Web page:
Update: This post was updated at 6:53am to reflect no availability in the U.S.

Qualcomm to pay $975M to China in antitrust settlement

Qualcomm chips and intellectual property are increasingly found in smartphones around the world, but there’s been a cloud of uncertainty hanging over the San Diego silicon firm for the past 14 months: Namely, the chance that China would boot the company out of the country or severely hamper it because of issues with a 2008 Chinese anti-trust law.

Qualcomm announced Monday that it had reached an agreement with China’s National Development and Reform Commission. As Reuters reported earlier, citing China’s state-run securities trade paper, the deal includes a 6 billion RMB fine (approximately $975 million) and Qualcomm has agreed to change its licensing practices, including a promise that it will license its “essential” 3G and 4G patents separately from its other intellectual property, at what looks like a lower rate than before. Qualcomm’s summary of the key terms is below:

  • Qualcomm will offer licenses to its current 3G and 4G essential Chinese patents separately from licenses to its other patents and it will provide patent lists during the negotiation process. If Qualcomm seeks a cross license from a Chinese licensee as part of such offer, it will negotiate with the licensee in good faith and provide fair consideration for such rights.

  • For licenses of Qualcomm’s 3G and 4G essential Chinese patents for branded devices sold for use in China, Qualcomm will charge royalties of 5% for 3G devices (including multimode 3G/4G devices) and 3.5% for 4G devices (including 3-mode LTE-TDD devices) that do not implement CDMA or WCDMA, in each case using a royalty base of 65% of the net selling price of the device.

  • Qualcomm will give its existing licensees an opportunity to elect to take the new terms for sales of branded devices for use in China as of January 1, 2015.

  • Qualcomm will not condition the sale of baseband chips on the chip customer signing a license agreement with terms that the NDRC found to be unreasonable or on the chip customer not challenging unreasonable terms in its license agreement. However, this does not require Qualcomm to sell chips to any entity that is not a Qualcomm licensee, and does not apply to a chip customer that refuses to report its sales of licensed devices as required by its patent license agreement.

China is a key market for Qualcomm — nearly half of its profits come from the country, thanks to its large smartphone manufacturing industry as well as its huge smartphone market. Given that Qualcomm’s revenue last year was nearly $27 billion, the fine won’t cripple the company, but CEO Steve Mollenkopf has warned that the settlement would have a tempering effect on the company’s fiscal 2015 outlook.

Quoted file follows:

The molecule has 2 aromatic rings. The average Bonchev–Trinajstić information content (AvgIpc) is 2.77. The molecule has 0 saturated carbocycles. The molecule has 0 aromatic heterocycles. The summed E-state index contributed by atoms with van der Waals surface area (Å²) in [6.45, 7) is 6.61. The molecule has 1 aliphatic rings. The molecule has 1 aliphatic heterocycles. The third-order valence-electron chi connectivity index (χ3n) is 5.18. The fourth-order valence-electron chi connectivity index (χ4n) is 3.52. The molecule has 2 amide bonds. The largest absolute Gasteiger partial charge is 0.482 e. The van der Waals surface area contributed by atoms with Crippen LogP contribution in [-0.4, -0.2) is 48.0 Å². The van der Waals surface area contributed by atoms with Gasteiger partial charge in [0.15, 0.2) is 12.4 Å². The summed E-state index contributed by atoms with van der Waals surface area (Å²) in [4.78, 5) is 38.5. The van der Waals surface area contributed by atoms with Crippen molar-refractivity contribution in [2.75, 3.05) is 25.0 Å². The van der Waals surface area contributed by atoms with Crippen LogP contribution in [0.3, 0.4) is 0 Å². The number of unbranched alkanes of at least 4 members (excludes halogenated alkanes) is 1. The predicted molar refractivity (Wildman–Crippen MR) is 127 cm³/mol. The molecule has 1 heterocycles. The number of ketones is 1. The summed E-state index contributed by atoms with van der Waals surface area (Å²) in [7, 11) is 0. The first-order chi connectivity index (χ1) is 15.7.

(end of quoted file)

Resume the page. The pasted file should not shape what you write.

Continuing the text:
The NDRC’s main allegation was that Qualcomm had a “monopoly” on modems for cell phones, particularly those using the CDMA standard, and had “abused its dominant position,” presumably by overcharging on licensing fees. Qualcomm, in defense, has alleged that Chinese licensees selling devices with Qualcomm chips have not accurately reported sales figures — meaning that it’s hard to accurately collect licensing fees.

It’s important for Qualcomm to continue to strengthen its business ties with Shenzen’s smartphone industry, or manufacturers could turn to improving 3G and 4G chips from companies like MediaTek and Samsung.

In December, President Barack Obama discussed the 2008 anti-trust law with his Chinese counterpart, Xi Jinping. A national security spokesman said that Obama had “concerns” about China’s use of its anti-trust policy to limit royalty fees from foreign countries, turning this business issue into a matter of foreign policy.

UK carriers agree to boost coverage, avoiding national roaming

The British government has gotten the country’s four big mobile operators to agree to boost their coverage, to tackle so-called not-spots in rural areas.

EE, O2, Three and Vodafone said Thursday that they would jointly invest £5 billion ($7.8 billion) in the program over the next couple of years. This will result in guaranteed voice and SMS coverage over 90 percent of the U.K. geographic area, with services from all four operators going up from 69 percent to 85 percent of the land.

According to the most recent statistics from telecoms regulator Ofcom, 99.7 percent of premises can now get outdoor 2G mobile coverage from at least one carrier, and 99.5 percent can get 3G coverage. However, geographical coverage is another story – more like 80 percent – and today’s agreement is intended to provide connectivity to those in remote areas.

The government said in a statement that the deal, which involves amendments to the operators’ licence conditions, would halve the areas “currently blighted by patchy coverage as a result of partial ‘not-spots.'”

“I am pleased to have secured a legally binding deal with the four mobile networks,” Culture Secretary Sajid Javid said in the statement. “Too many parts of the UK regularly suffer from poor mobile coverage leaving them unable to make calls or send texts.”

Javid had previously threatened to create a “national roaming” framework, through which the carriers would have been forced to let their customers lock onto whichever network was providing a signal in a given location, if their own wasn’t available.

The idea saw tremendous pushback not only from the operators, who argued it would “limit incentives for investment in future mobile network infrastructure,” but also from the Home Office, which said it would make it more difficult for authorities to spy on people.

“A partnership between government and the mobile operators is required to maximise coverage across the UK, so this agreement is a good outcome for our customers,” O2 COO Derek McManus said in the statement. “It will support investment in our network, while ensuring that strong competition remains between the different networks.”

Straight Talk bumps high speed service to 3 GB on its $45 monthly plan

Although Straight Talk has long advertised its mobile broadband service as “unlimited”, the company acknowledged in September that it only offered 2.5 GB per month. After hitting that limit, the provider slows down speeds on its $45 monthly plan. That speed bump is now good for 3 GB of speedy service, Straight Talk said on Wednesday. Straight Talk doesn’t have networks of its own but instead buys wholesale service from traditional carriers and resells it. Essentially, you get the same service and coverage provided by AT&T(s t), T-Mobile(s tmus) or Verizon(s vz), for example, at a discount on your iPhone, Android handset or other smartphone.